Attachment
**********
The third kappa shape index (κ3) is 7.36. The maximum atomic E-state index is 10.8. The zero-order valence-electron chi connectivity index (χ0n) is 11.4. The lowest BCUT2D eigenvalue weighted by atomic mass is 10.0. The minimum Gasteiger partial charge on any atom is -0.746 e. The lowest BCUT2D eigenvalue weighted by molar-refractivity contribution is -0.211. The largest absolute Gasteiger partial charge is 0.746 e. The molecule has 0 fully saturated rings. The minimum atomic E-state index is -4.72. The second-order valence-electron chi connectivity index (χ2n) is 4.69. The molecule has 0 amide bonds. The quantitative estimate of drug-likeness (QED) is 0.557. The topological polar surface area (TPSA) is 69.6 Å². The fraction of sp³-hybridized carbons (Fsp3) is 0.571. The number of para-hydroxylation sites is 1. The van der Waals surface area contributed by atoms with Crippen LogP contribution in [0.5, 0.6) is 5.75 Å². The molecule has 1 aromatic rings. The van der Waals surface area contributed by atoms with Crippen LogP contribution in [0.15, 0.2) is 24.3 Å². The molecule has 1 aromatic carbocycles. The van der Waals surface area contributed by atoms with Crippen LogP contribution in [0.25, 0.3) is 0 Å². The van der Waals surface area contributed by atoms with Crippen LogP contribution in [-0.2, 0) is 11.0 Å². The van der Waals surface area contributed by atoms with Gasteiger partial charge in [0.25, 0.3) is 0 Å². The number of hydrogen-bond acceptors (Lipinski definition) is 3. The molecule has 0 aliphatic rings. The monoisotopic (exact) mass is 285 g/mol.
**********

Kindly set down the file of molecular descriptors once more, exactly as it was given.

The third kappa shape index (κ3) is 7.36. The maximum atomic E-state index is 10.8. The zero-order valence-electron chi connectivity index (χ0n) is 11.4. The lowest BCUT2D eigenvalue weighted by atomic mass is 10.0. The minimum Gasteiger partial charge on any atom is -0.746 e. The lowest BCUT2D eigenvalue weighted by molar-refractivity contribution is -0.211. The largest absolute Gasteiger partial charge is 0.746 e. The molecule has 0 fully saturated rings. The minimum atomic E-state index is -4.72. The second-order valence-electron chi connectivity index (χ2n) is 4.69. The molecule has 0 amide bonds. The quantitative estimate of drug-likeness (QED) is 0.557. The topological polar surface area (TPSA) is 69.6 Å². The fraction of sp³-hybridized carbons (Fsp3) is 0.571. The number of para-hydroxylation sites is 1. The van der Waals surface area contributed by atoms with Crippen LogP contribution in [0.5, 0.6) is 5.75 Å². The molecule has 1 aromatic rings. The van der Waals surface area contributed by atoms with Crippen LogP contribution in [0.15, 0.2) is 24.3 Å². The molecule has 1 aromatic carbocycles. The van der Waals surface area contributed by atoms with Crippen LogP contribution in [0.25, 0.3) is 0 Å². The van der Waals surface area contributed by atoms with Crippen LogP contribution in [-0.2, 0) is 11.0 Å². The van der Waals surface area contributed by atoms with Gasteiger partial charge in [0.25, 0.3) is 0 Å². The number of hydrogen-bond acceptors (Lipinski definition) is 3. The molecule has 0 aliphatic rings. The monoisotopic (exact) mass is 285 g/mol.